Father Tad Pacholczyk lectures in South Bend
By Ann Carey
NOTRE DAME — In our technological society, many competing claims are set forth about the correct relationship between science and religion, with some people arguing that science and religion are incompatible.
Father Tad Pacholczyk addressed those claims in a talk here Sept. 11 in which he explained that “Science and religion need each other precisely because they meet in the human person.” As a theologian as well as a scientist with a doctorate in neuroscience, Father Pacholczyk is director of education and a staff ethicist at the National Catholic Bioethics Center. He is an engaging speaker who is able to explain complex issues in simple language, and he lectures and consults widely on bioethics topics.
Father Pacholczyk used a lively slide presentation to talk about “Science at the Service of Life” at a banquet hosted by the diocesan Office of Family Life in McKenna Hall on the University of Notre Dame campus.
He first discussed five common misconceptions about the relationship between science and religion. The claim that science can directly find God, or prove his nonexistence is false, he said, because “God is hidden, nonmaterial and transcendent.” However, scientists can “find” God indirectly as they carry out their research, the priest said, citing several famous scientists who reported that the sciences enabled them to see the power, wisdom and goodness of God.
The second misconception is that supernatural action is a legitimate subject of scientific inquiry. That is false, Father Pacholczyk said, because science is incapable of directly investigating supernatural actions, such as miracles. Supernatural phenomena can be studied only indirectly since they cannot be reproduced and are outside the natural order.
Another misconception is that the scientific method is the only way to acquire truth. Some people are tempted to reduce all ways of knowing to the scientific method because so much has been learned that way, he said. However, this is a materialist view that dismisses the existence of God, divine revelation and a natural grounding in ethics, as well as the concept that humanity can participate in a reality that transcends itself. The domain of science has inherent limitations, he continued, and the failure to grasp that is a “common intellectual error.”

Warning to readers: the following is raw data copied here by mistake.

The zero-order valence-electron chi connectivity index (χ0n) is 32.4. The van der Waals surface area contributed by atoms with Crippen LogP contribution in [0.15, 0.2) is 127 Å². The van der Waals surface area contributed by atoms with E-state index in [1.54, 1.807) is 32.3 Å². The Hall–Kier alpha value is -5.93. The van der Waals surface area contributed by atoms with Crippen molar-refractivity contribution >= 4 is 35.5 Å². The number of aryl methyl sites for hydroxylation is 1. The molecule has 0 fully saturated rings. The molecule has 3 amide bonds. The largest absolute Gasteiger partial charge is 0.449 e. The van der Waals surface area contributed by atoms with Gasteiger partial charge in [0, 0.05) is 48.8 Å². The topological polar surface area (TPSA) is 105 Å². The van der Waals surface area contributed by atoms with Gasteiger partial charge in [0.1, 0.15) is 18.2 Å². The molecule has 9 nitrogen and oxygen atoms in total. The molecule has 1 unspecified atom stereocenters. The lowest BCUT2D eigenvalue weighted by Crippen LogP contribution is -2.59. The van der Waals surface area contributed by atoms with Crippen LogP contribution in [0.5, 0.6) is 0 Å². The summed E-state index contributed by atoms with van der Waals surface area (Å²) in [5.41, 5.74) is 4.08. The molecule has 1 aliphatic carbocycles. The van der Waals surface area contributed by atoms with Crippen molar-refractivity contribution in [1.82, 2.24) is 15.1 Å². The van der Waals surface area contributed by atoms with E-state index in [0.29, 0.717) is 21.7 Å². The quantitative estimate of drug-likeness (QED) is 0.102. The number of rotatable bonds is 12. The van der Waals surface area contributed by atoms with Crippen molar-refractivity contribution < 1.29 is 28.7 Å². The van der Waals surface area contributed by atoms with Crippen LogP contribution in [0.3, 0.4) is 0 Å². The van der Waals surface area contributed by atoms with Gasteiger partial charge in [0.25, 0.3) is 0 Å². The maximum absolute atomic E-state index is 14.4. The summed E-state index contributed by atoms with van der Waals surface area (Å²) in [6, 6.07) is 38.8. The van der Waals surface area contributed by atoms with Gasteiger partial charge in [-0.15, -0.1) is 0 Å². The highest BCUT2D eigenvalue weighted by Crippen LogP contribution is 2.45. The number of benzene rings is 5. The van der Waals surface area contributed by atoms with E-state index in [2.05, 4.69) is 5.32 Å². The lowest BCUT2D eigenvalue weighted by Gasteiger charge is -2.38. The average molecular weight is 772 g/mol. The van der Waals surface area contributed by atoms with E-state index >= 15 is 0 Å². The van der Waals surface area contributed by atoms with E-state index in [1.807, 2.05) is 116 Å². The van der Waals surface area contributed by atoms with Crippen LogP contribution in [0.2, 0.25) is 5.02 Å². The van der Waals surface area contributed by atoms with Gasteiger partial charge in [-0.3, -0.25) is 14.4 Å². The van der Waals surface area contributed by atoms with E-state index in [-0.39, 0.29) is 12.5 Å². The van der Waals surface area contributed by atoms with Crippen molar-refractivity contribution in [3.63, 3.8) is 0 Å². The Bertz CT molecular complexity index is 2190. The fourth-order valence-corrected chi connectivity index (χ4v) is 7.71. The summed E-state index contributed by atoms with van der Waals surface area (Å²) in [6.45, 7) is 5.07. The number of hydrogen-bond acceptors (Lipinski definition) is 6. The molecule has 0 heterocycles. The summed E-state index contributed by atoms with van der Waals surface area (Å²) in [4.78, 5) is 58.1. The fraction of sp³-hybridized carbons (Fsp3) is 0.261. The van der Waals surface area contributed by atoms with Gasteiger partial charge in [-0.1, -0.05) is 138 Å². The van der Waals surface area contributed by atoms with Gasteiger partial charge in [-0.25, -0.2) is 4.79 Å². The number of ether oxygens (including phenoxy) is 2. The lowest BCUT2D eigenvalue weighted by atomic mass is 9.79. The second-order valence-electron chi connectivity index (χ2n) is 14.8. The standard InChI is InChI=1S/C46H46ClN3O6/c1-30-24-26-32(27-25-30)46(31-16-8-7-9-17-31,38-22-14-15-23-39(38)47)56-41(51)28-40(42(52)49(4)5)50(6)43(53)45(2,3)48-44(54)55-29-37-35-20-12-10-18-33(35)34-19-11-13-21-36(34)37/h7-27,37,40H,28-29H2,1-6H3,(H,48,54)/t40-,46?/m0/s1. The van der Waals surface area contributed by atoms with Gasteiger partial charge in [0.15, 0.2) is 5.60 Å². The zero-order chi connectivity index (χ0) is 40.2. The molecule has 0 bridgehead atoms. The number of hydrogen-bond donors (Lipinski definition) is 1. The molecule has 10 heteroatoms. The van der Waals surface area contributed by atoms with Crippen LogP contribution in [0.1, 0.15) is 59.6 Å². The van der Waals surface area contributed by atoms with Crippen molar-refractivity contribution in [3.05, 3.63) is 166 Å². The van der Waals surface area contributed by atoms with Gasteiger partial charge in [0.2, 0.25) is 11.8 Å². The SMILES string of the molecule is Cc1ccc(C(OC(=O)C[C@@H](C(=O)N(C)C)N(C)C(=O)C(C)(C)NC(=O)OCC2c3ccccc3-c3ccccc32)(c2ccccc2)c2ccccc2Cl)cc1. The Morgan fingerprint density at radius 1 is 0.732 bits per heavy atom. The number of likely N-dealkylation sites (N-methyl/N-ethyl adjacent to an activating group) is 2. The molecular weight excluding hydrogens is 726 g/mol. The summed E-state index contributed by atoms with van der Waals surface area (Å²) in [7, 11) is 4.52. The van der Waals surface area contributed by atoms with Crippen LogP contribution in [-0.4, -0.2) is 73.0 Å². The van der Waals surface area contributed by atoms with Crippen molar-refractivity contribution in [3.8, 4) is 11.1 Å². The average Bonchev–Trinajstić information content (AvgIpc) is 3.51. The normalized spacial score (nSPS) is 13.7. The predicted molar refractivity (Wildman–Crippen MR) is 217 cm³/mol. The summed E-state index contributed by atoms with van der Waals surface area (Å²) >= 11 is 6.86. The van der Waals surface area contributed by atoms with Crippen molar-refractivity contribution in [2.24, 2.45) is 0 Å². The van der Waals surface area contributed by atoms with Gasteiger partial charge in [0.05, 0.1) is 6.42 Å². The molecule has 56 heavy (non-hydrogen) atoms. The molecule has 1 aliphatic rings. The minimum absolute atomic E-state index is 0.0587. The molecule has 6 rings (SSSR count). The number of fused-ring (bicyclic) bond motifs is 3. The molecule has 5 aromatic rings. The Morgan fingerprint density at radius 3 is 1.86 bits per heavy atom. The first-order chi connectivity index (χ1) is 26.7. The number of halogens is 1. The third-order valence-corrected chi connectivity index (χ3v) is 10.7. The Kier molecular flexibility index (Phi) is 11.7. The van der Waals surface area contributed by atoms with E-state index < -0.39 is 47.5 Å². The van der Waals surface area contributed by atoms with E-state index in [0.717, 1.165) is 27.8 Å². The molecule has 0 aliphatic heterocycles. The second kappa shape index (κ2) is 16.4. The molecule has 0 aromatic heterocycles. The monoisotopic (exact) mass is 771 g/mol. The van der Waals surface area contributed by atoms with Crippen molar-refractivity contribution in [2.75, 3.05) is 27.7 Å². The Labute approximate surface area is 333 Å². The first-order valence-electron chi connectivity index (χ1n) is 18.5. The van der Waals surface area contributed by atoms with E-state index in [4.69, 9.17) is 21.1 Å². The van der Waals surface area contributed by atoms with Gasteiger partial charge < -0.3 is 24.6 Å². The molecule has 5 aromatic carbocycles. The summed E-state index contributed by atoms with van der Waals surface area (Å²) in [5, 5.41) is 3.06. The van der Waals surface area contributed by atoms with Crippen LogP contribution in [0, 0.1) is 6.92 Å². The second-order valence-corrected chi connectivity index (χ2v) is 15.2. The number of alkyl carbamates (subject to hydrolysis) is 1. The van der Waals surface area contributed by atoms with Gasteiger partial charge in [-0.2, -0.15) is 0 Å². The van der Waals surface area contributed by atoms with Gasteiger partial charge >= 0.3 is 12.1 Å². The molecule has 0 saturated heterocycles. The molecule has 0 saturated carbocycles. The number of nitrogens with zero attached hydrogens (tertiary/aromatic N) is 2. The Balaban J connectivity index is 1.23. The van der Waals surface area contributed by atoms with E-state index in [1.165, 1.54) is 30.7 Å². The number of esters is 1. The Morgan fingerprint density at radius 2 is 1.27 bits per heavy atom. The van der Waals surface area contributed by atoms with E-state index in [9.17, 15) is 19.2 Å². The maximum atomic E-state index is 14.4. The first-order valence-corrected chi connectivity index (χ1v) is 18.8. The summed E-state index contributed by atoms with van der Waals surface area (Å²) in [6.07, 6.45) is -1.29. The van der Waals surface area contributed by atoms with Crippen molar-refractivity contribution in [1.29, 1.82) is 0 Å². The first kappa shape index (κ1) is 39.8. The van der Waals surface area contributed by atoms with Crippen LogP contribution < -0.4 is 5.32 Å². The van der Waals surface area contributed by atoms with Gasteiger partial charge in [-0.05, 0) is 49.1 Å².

Misconception four is that science can answer all questions, even those about meaning, value, purpose and ethics. And even though science lacks the tools to address the questions of ultimate reality or values, scientists sometimes “pontificate” on matters outside their competence without any grounds for verification, Father Pacholczyk said.
The last misconception the priest discussed was that science and religion should have no overlapping interface because they are distinct realities. Father Pacholczyk disputed that claim, again quoting several famous scientists and theologians.
Father Pacholczyk said that Leon Kass, who was the chairman of President George W. Bush’s Council on Bioethics, summed up this concept perfectly when he said we must raise the ethical questions, for “There may be some things that men should never do. The good things men do can be made complete only by the things they refuse to do.”
This is a “huge challenge” in our technocratically driven society that has the desire to move ahead with science “at full steam and at all costs,” Father Pacholczyk said.
“This issue of ethical blindness in science … or that somehow science can provide its own basis for practices and action, I’m convinced represents one of the greatest dangers to mankind,” he continued.
Father Pacholczyk concluded his talk by showing a slide of a tiny newborn baby being cradled in a man’s large hands.
“I am convinced, ultimately, that the true measure of the greatness of a society will not be in terms of its gross national product or its military might: The true greatness of a society will always be measured in terms of how it treats its weakest members.”
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